PASADENA, Calif. -- Pepper Street was quiet on Saturday afternoon, in stark contrast to the baseball field just a mile and a half north, which was bustling with activity from ground balls to pop flies, line drives to baserunning.
Saturday’s event recognized Robinson’s youth, taking place at his alma mater and just a short distance from the street where Robinson was raised. There was also a Play Ball event earlier this year in Kansas City, where Robinson played in the Negro Leagues, and another in Montreal, where Robinson played Minor League baseball shortly after he signed with the Brooklyn Dodgers.
The clapboard house on Pepper Street where Robinson grew up is gone now, replaced by a modest one-story home not far from the Rose Bowl. But a plaque there honors the property’s historic significance, reading: “Jackie Robinson resided on this site with his family from 1922 to 1946.”
Jackie’s brother Mack also grew up in that house. Mack Robinson’s daughter Kathy Robinson Young was on hand Saturday, reminding camp participants to not only focus on learning new skills, but to leave with the intention doing something uplifting within the next week for a person who could use a hand.
“Sometimes you meet parents who have a story about what Jackie meant to them growing up, or their parents who had a story,” said Robinson Young, whose father won a silver medal at the 1936 Summer Olympics in the 200 meters. “Uncle Jackie went through a lot. And we need to be stronger with things we deal with in everyday life."
Pasadena is where Robinson’s athletic prowess began to take shape, and where a four-sport athlete blossomed into the player who ended racial segregation in baseball, first when he signed with the Dodgers organization in late 1945, and later when he made his Major League debut in 1947.
It is a history Pasadena mayor Terry Tornek knows well. Tornek, who was also on hand Saturday, grew up in Brooklyn and saw Robinson play at Ebbets Field when he was the same age as many of Saturday’s participants.
“Jackie Robinson is not an abstraction in Pasadena,” Tornek said. “Jackie Robinson is still a presence in this town and his family is still here. We have a lot of Robinsons in Pasadena and they are a valuable part of the community. Jackie’s legacy really lives on. We’ve made sure that kids growing up here know who Jackie was and what he contributed to the nation.”
Diego Huizar, a sophomore baseball player at John Muir, can attest to the area’s embrace of the Robinson legacy. Huizar, 14, helped to keep the event flowing, along with other members of the school’s baseball and softball program, by running a station that tested players’ agility.
“They try to incorporate the history into a lot of our assemblies and try to teach the history,” Huizar said. “We learn to have respect for the game and respect for the fields. It’s cool to play on the same fields and at the same high school as one the greatest players who changed history.”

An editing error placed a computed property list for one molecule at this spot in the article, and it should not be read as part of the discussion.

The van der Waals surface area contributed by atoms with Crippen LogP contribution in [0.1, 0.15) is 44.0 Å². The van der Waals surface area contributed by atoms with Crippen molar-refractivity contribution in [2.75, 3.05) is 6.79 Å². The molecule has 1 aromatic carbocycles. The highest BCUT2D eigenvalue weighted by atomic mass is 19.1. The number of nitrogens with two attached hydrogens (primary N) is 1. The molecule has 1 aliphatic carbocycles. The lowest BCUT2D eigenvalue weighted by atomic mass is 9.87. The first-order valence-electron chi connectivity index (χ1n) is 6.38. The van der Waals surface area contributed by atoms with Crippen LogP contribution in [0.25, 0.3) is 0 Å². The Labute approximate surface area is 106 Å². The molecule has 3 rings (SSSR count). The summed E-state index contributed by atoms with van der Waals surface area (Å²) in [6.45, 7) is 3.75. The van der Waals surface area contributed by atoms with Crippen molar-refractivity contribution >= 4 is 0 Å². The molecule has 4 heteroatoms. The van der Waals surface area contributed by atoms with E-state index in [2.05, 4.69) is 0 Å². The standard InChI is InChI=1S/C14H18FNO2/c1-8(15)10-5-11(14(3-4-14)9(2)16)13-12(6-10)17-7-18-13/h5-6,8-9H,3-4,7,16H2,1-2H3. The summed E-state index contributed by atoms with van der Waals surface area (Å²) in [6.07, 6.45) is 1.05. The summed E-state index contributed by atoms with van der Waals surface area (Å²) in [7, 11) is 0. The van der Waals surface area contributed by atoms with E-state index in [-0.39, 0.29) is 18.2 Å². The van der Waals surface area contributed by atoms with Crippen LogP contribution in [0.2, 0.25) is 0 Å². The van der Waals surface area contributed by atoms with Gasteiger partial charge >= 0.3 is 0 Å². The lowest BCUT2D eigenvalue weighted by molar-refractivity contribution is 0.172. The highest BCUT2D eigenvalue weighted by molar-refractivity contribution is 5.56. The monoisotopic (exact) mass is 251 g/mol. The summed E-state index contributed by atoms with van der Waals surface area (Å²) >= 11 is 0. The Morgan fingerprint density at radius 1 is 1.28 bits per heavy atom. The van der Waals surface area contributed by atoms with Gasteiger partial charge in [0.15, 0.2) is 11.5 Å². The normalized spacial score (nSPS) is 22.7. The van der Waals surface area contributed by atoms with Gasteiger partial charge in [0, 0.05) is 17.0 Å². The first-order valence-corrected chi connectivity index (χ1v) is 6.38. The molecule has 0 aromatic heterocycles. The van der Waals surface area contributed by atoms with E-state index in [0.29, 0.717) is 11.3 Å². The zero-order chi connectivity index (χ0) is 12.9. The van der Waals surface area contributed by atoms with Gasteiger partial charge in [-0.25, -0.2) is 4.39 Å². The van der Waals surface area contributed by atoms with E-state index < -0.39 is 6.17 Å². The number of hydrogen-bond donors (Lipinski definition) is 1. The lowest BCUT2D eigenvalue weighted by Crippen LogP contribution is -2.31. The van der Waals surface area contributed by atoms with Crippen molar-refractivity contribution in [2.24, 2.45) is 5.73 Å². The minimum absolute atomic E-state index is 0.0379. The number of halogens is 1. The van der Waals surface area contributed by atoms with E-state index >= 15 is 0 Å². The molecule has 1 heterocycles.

An estimated 200 players took part in Saturday’s baseball camp, which was free to all participants. A number of members from the local travel baseball club, Legacy 42, also took part. Legacy 42 uses the fields at John Muir for practices and home games.
“Baseball is for the fun of it and not to win; it’s to be a team player,” said 10-year-old Theo Storc, while wearing his Legacy 42 uniform. “You learn to work together.”
Former Major Leaguer Darrell Miller was in charge of Saturday’s camp, making sure all the stations ran smoothly, while also giving hands-on instruction. His full-time duties are as Vice President of Youth and Facility Development for the wildly successful MLB Youth Academy in nearby Compton.
“There is where it all originated, where the [Robinson] dream was being developed,” said Miller, who played in 224 career games for the California Angels from 1984-88. “One of the greatest athletes of all time, if you think about it. What a great athlete Jackie was. For us to be where he began to demonstrate his athletic ability, leading to a scholarship at UCLA and Major League Baseball, it’s a huge honor.”
Dressed head to toe in a Dodgers uniform, 11-year-old Ariel Flores was appreciative of the opportunity to get out on the field. She plays both catcher and first base on her youth baseball team.
“Jackie played and now we can all play, no matter what color we are,” Ariel said. “A girl or a boy, you can play baseball or softball. I play baseball because it’s fun and there are so many positions you can play.”
The way Miller sees it, a free baseball camp -- open to players of all nationalities and abilities no matter the gender -- was an ideal way to honor Robinson.
“People need to remember that we are all in this together,” Miller said. “Regardless of what creed or color you are, it’s all about us as Americans doing the right thing. ... The right way and the right time to help those who are less fortunate, or don’t have the opportunity.”